Reason | May 8, 2021 | 0
Criminal Impersonation and Criminal Libel
Most states no longer have criminal libel laws, which generally punish knowing lies that damage people’s reputations. But some have created criminal impersonation statutes, which (among other things) punish a particular kind of libel: one accomplished by pretending to be a person, and then saying offensive things in that role, which damages the person’s reputation.
The New York Rafael Golb / Dead Sea Scrolls case offers one example of how the criminal impersonation statute can be applied. And I just came across another, in California, which just led to a man to be “sentenced to serve 180 days in jail [suspended, provided he not reoffend for the next year], placed on probation for one year, and ordered to pay victim restitution.” Here’s the People’s Version of the Facts from the prosecution’s sentencing brief:
On June 28, 2020 Carmen Gonce … entered the Sandbox Coffee wearing a mask and complained because the cashier was unmasked. The cashier, Cebriana Habicht, was a trainee and the daughter of Gina Bacon …. Habicht told the customer she should do her homework. Gonce started filming Habicht and Habicht photographed Gonce.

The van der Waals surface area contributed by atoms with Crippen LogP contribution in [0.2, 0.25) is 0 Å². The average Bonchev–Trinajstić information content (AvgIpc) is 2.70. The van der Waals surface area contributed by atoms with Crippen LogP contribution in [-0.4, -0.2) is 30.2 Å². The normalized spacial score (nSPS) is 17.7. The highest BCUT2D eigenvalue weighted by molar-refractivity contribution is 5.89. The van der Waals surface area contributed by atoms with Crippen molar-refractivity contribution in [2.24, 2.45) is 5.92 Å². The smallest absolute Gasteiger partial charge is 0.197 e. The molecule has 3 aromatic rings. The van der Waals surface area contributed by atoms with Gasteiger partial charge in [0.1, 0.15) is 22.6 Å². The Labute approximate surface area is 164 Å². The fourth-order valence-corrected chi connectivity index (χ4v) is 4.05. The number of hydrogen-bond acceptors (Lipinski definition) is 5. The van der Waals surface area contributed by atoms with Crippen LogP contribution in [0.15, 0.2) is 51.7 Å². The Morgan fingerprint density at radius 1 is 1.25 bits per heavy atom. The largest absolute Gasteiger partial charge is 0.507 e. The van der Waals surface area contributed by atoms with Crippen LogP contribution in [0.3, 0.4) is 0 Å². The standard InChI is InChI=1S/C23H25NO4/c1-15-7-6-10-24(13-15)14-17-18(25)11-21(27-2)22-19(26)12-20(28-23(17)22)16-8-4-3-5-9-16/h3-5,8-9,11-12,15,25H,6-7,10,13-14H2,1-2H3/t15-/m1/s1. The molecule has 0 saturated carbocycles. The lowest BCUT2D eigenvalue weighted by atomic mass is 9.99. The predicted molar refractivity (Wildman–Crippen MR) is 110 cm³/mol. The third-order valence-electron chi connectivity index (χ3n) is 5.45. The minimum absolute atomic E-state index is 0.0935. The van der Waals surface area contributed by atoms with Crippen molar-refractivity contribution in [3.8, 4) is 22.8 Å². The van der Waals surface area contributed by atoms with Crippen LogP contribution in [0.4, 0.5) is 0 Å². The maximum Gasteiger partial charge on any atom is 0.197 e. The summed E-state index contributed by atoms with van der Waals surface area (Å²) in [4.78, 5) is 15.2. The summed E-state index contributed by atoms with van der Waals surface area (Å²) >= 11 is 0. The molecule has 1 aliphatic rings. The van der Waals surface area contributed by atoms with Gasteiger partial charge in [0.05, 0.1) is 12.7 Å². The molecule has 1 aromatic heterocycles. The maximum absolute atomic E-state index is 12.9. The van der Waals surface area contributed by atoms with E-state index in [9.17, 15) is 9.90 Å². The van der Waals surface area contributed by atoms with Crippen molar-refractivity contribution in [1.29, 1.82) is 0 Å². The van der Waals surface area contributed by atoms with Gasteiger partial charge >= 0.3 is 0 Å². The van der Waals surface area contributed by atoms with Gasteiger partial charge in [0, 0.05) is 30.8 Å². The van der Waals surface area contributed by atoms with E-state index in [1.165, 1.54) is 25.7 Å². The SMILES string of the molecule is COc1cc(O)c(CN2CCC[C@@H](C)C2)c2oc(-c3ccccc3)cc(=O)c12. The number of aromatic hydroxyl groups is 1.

When Gonce left, Habicht photographed Gonce’s car and got her name off of the receipt because Gonce used a credit card. Habicht told Bacon what occurred and provided Bacon her video. Bacon then allegedly posted the photos and Gone’s name on Bacon’s group’s Facebook page This kicked off an Internet campaign for and against Gonce/Habicht and Sandbox Coffeehouse (where Habicht only worked for one day.) Sandbox Coffeehouse suffered lost business, reputation and vandalism.
Starting on or about July 13, 2020, the defendant Edgar Castrejon began impersonating Gina Bacon, Yoshi Arelas and the We Have Rights Corporation, organizers of the Open Ventura County protests. Bacon was an organizer of the large but peaceful protest at the Ventura Government Center.
Castrejon copied Bacon’s real Facebook (FB) page in order to make a fraudulent account in her name. The defendant used his fake Bacon account to make fraudulent virulently racist posts and to claim Bacon’s group were bringing guns to a protest at Dr. Levin’s house. Dr. Levin is the Ventura County Public Health Officer. He then posted a screen shot of those fraudulent posts in many FB community forums for approx.. two weeks and they went viral.
Predictably, Bacon and her daughter were subjected to violent threats, doxing and contacts with Bacon’s employer. “BLM” was spray painted on her house and the coffee shop where her daughter had worked for three days. She had to move out of her house. Her former employer publicly criticized her….
Castrejon’s first impersonation of Bacon on Facebook was on approx. July 15, 2020, and contained a screen shot of a post made under the name “Gina Bacon” which stated, “We must keep Ventura county white. We got to get rid of all those #blm things out of here. I would say people but blacks are ruining our way of like and should not be considered human .#keepventurawhite #whitelivesmatter #blacklivesdontmatter”